Sunday, April 21, 2013

Keeping Your Business Safe From Fraud

clip_image002This article was written by Mike Capsuto, SCORE Orange County Business Mentor

Fraud is the crime of obtaining money or some other benefit by deliberate deception. Fraud ranges from corruption, misappropriation of company assets, to falsifying financial statements.

Small businesses are particularly vulnerable to fraud. Management's primary focus on sales and profits leaves them with little time for being involved in day to day operations. Furthermore, most small businesses are developed around a concept of a "trusted family" of employees. Placing trusted employees in positions without proper monitoring does not seem to be an unreasonable staffing approach to owners of a small businesses.

According to the Association of Certified Fraud Examiners (ACFE) 2012 Report to the Nations, of the 1,388 cases studied, small businesses had the highest reported frequency of fraud at 31.8%. Compare this to businesses with 100 to 999 employees, 19.5%; 1,000 to 9,999 employees; 28.1%; and 10,000 plus employees, 20.6 %. Estimated median loss from fraud for small businesses with less than 100 employees was $147,000. The median time before fraud was discovered was 18 months.

The frequency of fraud for small businesses is likely higher. Many incidents are not reported. Common reasons are: the individual involved was a relative, a long time “trusted” employee, an owner, the fear of bad publicity, or lack of time to pursue the perpetrator.

The following are the most common fraud schemes according to the ACFE report along with examples. The percentage is the frequency of reported cases in each of the categories committed in businesses of less than 100 employees.

1. Billing (32.2%):

  •   Employee creates a fictitious company and bills employer for nonexistent services.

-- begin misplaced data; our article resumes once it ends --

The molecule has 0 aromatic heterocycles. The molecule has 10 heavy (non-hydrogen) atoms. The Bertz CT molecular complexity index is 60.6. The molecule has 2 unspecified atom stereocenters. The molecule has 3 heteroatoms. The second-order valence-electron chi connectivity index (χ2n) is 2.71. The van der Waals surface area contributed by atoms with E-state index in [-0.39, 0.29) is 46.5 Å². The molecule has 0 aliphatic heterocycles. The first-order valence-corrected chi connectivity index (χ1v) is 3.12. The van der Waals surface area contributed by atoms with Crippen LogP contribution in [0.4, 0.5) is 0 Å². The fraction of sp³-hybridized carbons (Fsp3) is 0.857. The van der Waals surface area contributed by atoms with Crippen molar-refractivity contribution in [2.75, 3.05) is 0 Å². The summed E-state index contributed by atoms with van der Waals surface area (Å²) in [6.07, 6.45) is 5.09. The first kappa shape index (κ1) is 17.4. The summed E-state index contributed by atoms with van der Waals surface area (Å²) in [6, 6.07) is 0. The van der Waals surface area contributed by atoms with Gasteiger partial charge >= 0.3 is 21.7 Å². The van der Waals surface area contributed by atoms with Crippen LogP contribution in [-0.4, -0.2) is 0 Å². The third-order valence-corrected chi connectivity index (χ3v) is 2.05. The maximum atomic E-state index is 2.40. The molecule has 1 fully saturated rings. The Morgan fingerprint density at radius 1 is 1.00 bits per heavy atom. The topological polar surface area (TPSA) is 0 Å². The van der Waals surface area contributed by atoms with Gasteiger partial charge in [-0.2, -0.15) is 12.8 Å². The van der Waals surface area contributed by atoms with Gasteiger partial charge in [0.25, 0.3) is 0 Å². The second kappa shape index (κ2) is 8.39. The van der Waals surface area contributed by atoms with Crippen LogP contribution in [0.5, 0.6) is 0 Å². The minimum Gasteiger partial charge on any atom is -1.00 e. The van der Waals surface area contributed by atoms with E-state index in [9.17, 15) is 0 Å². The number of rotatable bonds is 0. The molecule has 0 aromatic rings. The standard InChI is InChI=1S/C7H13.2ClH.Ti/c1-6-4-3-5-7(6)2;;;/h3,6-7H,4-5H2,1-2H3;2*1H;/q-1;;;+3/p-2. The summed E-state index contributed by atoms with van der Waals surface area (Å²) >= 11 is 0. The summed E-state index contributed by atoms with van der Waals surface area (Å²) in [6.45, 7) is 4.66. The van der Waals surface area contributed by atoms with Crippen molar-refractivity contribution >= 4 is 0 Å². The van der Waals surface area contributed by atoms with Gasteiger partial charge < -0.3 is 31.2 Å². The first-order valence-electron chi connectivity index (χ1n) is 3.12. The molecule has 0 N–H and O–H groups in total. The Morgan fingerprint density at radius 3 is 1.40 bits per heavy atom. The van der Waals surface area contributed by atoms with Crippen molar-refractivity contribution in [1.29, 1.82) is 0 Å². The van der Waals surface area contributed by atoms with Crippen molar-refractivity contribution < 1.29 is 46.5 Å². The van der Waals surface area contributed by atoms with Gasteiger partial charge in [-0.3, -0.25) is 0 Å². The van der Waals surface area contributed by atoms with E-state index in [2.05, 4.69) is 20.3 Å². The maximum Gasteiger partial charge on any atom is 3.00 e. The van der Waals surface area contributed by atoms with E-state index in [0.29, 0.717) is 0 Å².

2. Corruption (27.9%): Corruption is further categorized:

  • Conflict of Interest: An employee owns an undisclosed interest in a supplier. The employee negotiates a contract between his employer and the supplier, purchasing materials at an inflated price.
  • Bribery: An employee processes a supplier's invoices with inflated prices. In return the employee receives a percentage of the price as a kickback.
  • Illegal Gratuities: An official negotiates an agreement with a contractor, and in appreciation the contractor provides the official with an expensive gift such as a free vacation.
  • Extortion: An employee refuses to purchase goods or services from a vendor unless the vendor hires one of the employee’s relatives.

3. Check Tampering (22.4%):

  • Employee steals blank company checks, makes them out to himself/herself or an accomplice.

4. Skimming (20.7%):

  •       Employee accepts payment from a customer but does not record the sale.

5. Expense Reimbursement (17.2%).

  • Employee files a fraudulent expense report, claiming business travel, hotels and meals.

6. Cash Larceny (16.6%):

  • Employee steals cash and checks from daily receipts before they can be deposited in the bank.

7. Payroll (14.2%):

  • Employee claims overtime for fictitious hours.

The majority of frauds (64%) are committed by non-management employees. But frauds committed by managers or executives are three-and-a-half times more costly. The greater the management role, the more they are entrusted with company assets. Most people who committed fraud were first-time offenders. Only 3% of perpetrators had been convicted of a previous crime involving fraud.

Three factors that must be present for a person to commit fraud.

1. Pressure - Common pressures are:

  • Unable to pay personal bills.
  • Desire to obtain luxury items.
  • Drug, alcohol or gambling addiction.

2. Rationalization - Rationalizations may include,

  • I’ll pay the money back.
  • They will never miss the funds.
  • They don’t pay me enough.